Remotely – Part 2

In my first post on the topic, I’ve given an introduction to ‘Remotely‘, an open source and self-hostable remote support solution for Windows and Linux. I came away quite impressed but noted that in my virtualized setup, the connection to a supported device was often interrupted due to unknown reasons. Also, I hadn’t yet tried to run the dockerized Remotely server behind a reverse proxy, which would be a nice thing to have to benefit from https encryption and automatic Letsencrypt certificate updates. Since then, I had the time to work on my setup some more, and here are the results.

When using a physical Windows 10 notebook as a device with a GUI to be remotely controlled instead of a virtual Windows 10 instance, I was happy to see that the frequent disconnects did not occur anymore. For my tests, I connected the Windows 10 notebook over a Wifi hotspot of a smartphone to the Internet, while my ‘controlling’ notebook was connected over my DSL line. In other words, just the scenario I had in mind for which I needed a solution.

After verifying stability, the final step in checking out the software was to see if the Docker container would run behind my preferred nginx reverse proxy system. So far, I was running my remotely instance as a docker container on port 5000 without https encryption. To make it work behind my reverse proxy only required a few additional lines in Remotely’s docker-compose.yml file and creating a domain name for it on the DNS server. 5 minutes of work was all it took and Remotely was up and running behind the reverse proxy with a nice domain name and encryption. I then ran a remotely connection for several hours to check stability again and everything checked out fine.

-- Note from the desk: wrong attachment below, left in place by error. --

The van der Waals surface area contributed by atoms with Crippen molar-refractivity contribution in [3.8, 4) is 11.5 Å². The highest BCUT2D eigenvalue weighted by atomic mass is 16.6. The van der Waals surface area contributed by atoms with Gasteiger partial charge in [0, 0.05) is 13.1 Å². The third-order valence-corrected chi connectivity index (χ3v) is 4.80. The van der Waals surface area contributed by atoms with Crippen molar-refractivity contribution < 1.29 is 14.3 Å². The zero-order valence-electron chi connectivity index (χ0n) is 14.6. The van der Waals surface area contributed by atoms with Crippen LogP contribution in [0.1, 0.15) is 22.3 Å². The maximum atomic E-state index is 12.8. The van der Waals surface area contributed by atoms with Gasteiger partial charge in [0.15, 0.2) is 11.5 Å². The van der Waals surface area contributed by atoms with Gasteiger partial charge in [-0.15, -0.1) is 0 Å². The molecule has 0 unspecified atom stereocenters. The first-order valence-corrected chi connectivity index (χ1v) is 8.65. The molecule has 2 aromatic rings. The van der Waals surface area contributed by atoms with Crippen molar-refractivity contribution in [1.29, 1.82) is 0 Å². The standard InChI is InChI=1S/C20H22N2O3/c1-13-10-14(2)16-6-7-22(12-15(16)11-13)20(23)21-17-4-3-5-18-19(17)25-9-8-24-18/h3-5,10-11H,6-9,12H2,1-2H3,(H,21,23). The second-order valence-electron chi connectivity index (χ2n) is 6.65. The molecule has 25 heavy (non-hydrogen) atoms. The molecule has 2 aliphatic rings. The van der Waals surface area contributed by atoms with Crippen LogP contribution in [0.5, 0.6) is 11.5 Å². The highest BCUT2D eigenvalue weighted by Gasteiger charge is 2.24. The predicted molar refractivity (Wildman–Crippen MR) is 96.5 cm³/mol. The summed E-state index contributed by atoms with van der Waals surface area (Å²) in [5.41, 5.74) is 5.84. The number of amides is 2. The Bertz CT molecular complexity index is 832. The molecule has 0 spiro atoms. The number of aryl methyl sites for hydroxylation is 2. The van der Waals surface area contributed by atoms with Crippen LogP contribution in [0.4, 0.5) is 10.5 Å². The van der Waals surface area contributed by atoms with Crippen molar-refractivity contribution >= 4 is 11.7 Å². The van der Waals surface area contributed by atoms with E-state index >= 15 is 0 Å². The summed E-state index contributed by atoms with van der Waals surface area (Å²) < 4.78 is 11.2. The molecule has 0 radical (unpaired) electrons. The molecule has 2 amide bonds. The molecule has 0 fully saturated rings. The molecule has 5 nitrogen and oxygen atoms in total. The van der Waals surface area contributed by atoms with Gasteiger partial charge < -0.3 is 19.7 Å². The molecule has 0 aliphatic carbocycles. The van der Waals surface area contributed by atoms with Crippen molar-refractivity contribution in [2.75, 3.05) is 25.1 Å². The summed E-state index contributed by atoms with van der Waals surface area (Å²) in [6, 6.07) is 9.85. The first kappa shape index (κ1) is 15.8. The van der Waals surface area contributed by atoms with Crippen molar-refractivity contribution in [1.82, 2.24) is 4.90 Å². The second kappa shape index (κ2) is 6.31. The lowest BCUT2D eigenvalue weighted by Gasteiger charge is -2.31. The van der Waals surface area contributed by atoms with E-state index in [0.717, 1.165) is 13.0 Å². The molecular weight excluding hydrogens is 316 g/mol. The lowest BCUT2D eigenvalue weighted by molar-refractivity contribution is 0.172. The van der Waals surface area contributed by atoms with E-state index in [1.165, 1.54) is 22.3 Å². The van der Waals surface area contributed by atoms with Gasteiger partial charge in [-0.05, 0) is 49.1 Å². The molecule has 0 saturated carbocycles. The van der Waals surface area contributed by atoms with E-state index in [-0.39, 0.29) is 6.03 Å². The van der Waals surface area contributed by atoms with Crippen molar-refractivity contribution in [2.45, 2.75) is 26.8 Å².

As Remotely only requires about 150 MB of RAM on the server, I decided to put the container into production on the small VM that already hosts the Docker containers for this blog and three other Internet facing services. From the 2 GB of available RAM, 1.1 GB is now used by the 11 containers running on the server. In other words, there’s still a bit of headroom left, but one should probably not push the system much further. On the other hand, one could experiment a bit with adding swap space. But since these services are mission critical, I might think twice about this. After all, running 5 projects and a reverse proxy on a VM that costs 3 euros a month is already quite cost effective.

Thanks again to Jared Goodwin at this point for developing and evolving Remotely, I’m very much looking forward to using it now and become independent of proprietary and centralized solutions!